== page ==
All successful e-commerce campaigns are data-driven.
There are dozens of ways and tools that capture insights about customer’s behavior. Yet, not all brands leverage the full potential of the information they have on their hands to build an efficient growth strategy.
How do you make sure you make the most out of the data customers leave on the website? Metrics help e-commerce developers understand what the turn-offs that stop visitors from checking out are.
In this post, you’ll find out how to measure the success of an e-commerce store with a full guide for becoming a pro in analyzing CLV, CAC, ad views, and other e-commerce success metrics.
Business owners can often confuse metrics and key performance indicators (KPIs), as the two are often mentioned together. The difference is subtle. However, it’s crucial to understand the context both terms are used in.
Metrics are the data points that, despite giving insight into the success of your business processes, are not the crucial indicators of a company’s performance.
The number of page views is a metric; it helps evaluate the efficiency of content marketing but is not directly connected to conversions.
A KPI, on the other hand, is a metric that reflects a business’ financial or reputational performance. These statistics give company managers an understanding of how close the team is hitting performance benchmarks and achieving goals.
The number of free trials is a KPI; it directly contributes to lead generation and increasing the revenue.
Choosing the right metrics helps business managers prioritize marketing activities, increases awareness of lead generation bottlenecks, and understand the pace at which a company is reaching its goals.
There are dozens of benchmarks e-commerce companies can track. Analyzing metrics and building a big picture view of the business’ performance is time-consuming; that’s why we narrowed the list of data points to track to 7 performance indicators.
Here are the metrics that will give you an understanding of how efficiently you’re running a business.
Customer lifetime value is the number of money users spent since their first purchase.
The metric helps business owners understand how well they are connecting to customers, brings insight into the target audience’s average income, and helps estimate how much an average shopper is willing to pay for a product.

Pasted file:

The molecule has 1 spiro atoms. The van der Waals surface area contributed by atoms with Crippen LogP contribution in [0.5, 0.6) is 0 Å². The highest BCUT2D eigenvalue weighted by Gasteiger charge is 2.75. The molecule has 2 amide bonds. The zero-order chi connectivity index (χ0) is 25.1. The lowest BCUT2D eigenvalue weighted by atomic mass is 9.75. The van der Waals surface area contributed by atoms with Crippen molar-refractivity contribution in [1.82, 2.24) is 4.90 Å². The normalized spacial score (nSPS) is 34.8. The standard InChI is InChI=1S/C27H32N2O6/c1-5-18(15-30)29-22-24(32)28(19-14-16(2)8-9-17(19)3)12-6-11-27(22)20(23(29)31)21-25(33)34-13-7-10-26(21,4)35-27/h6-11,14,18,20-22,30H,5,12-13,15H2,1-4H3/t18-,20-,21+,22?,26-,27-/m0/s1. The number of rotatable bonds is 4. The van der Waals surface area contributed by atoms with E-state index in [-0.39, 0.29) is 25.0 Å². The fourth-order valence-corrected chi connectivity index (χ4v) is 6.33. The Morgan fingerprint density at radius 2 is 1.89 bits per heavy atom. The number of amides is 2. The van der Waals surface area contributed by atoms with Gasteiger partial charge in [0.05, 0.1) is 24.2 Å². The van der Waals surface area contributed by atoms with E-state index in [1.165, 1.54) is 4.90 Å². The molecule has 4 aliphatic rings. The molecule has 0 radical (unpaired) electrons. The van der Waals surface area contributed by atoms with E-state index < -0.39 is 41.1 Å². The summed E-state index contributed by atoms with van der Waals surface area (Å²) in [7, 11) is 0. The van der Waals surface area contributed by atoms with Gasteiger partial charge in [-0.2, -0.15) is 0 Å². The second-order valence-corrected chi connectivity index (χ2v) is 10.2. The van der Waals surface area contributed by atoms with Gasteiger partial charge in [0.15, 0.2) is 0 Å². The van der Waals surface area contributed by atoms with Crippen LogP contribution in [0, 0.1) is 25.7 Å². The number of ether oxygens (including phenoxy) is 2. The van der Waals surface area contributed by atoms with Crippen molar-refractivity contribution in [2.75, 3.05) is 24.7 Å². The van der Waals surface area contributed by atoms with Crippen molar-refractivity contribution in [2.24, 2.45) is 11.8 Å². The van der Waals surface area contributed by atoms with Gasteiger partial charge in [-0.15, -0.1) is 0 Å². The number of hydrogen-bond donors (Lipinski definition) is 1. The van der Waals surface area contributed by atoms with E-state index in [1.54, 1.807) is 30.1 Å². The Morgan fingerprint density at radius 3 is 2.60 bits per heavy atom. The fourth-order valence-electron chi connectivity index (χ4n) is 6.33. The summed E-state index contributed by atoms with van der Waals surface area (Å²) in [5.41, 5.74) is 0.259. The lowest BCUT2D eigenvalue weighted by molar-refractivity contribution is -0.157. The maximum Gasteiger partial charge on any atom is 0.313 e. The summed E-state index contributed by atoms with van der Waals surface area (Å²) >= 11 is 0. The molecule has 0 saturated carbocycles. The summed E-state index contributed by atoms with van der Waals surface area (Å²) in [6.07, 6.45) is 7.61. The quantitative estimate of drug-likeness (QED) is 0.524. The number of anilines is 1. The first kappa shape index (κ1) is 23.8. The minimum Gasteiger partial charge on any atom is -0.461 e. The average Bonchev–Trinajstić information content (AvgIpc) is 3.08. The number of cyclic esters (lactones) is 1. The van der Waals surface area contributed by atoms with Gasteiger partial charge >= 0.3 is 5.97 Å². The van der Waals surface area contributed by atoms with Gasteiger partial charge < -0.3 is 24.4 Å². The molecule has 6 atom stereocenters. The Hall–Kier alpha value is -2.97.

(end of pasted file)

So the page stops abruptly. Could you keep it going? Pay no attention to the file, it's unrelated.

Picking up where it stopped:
CLV = Total Revenue / Number of Customers
Usually, business managers use up to 30 percent of CLV for customer acquisition. For every $100 of value, you will be able to invest 30 percent to get new clients.
|Create segmented email and social media campaigns to encourage one-time customers to visit an e-commerce store again.|
|Offer cheap goods that complement your main product line to improve customer retention.|
|Send ‘thank-you’ emails after every purchase.|
|Follow up on one-time customers, encouraging them to visit the website again.|
Customer acquisition cost calculates how much you spent for every first-time purchase. To achieve financial feasibility, you have to make sure that the company’s CAC is as low as possible.
Business managers use multiple e-commerce distribution channels and marketing mediums – social media, email, PPC ads, TV ads, and so on. Some of them might be cheap and efficient while others could be draining the company’s budget with no return.
Calculating customer acquisition cost per marketing channel helps business managers track the efficiency of all promotional activities.
CAC = Total Acquisition Costs / Total New Customers
The recommended CAC value is 30 percent of customer lifetime value. Usually, marketers calculate acquisition cost per promotion channel (Facebook, Google Adwords, email marketing, etc.).
|Revisit your target audience. If getting new clients is too expensive, chances are, you’re looking in the wrong places.|
|Prioritize marketing activities. Find out which channels are the most efficient for your business and focus on leveraging their potential. Similarly, stop investing in marketing activities that don’t deliver a consistent stream of affordable leads.|